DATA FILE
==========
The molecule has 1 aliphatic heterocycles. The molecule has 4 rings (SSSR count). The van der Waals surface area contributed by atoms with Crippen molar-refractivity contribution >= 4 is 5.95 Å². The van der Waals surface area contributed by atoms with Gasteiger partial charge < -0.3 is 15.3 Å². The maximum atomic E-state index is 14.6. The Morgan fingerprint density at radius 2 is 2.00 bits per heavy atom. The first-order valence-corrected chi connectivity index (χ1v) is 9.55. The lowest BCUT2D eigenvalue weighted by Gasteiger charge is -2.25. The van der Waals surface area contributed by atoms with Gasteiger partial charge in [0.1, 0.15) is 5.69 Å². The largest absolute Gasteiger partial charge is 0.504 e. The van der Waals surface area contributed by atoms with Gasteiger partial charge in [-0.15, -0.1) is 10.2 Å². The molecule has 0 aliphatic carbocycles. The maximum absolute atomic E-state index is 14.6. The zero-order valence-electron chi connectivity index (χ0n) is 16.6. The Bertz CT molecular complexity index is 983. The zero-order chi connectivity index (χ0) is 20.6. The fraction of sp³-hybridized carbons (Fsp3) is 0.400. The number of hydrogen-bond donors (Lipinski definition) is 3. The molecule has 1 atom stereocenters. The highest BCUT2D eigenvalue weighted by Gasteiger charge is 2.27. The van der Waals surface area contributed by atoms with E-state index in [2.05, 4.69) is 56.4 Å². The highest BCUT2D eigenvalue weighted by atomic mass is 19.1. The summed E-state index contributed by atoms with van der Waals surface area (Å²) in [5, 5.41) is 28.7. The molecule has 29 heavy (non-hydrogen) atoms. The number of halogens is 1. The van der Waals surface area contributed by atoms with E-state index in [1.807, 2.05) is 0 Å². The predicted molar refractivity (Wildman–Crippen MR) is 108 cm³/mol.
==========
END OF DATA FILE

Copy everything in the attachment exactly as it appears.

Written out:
The molecule has 1 aliphatic heterocycles. The molecule has 4 rings (SSSR count). The van der Waals surface area contributed by atoms with Crippen molar-refractivity contribution >= 4 is 5.95 Å². The van der Waals surface area contributed by atoms with Gasteiger partial charge < -0.3 is 15.3 Å². The maximum atomic E-state index is 14.6. The Morgan fingerprint density at radius 2 is 2.00 bits per heavy atom. The first-order valence-corrected chi connectivity index (χ1v) is 9.55. The lowest BCUT2D eigenvalue weighted by Gasteiger charge is -2.25. The van der Waals surface area contributed by atoms with Gasteiger partial charge in [0.1, 0.15) is 5.69 Å². The largest absolute Gasteiger partial charge is 0.504 e. The van der Waals surface area contributed by atoms with Gasteiger partial charge in [-0.15, -0.1) is 10.2 Å². The molecule has 0 aliphatic carbocycles. The maximum absolute atomic E-state index is 14.6. The zero-order valence-electron chi connectivity index (χ0n) is 16.6. The Bertz CT molecular complexity index is 983. The zero-order chi connectivity index (χ0) is 20.6. The fraction of sp³-hybridized carbons (Fsp3) is 0.400. The number of hydrogen-bond donors (Lipinski definition) is 3. The molecule has 1 atom stereocenters. The highest BCUT2D eigenvalue weighted by Gasteiger charge is 2.27. The van der Waals surface area contributed by atoms with E-state index in [2.05, 4.69) is 56.4 Å². The highest BCUT2D eigenvalue weighted by atomic mass is 19.1. The summed E-state index contributed by atoms with van der Waals surface area (Å²) in [5, 5.41) is 28.7. The molecule has 29 heavy (non-hydrogen) atoms. The number of halogens is 1. The van der Waals surface area contributed by atoms with E-state index in [1.807, 2.05) is 0 Å². The predicted molar refractivity (Wildman–Crippen MR) is 108 cm³/mol.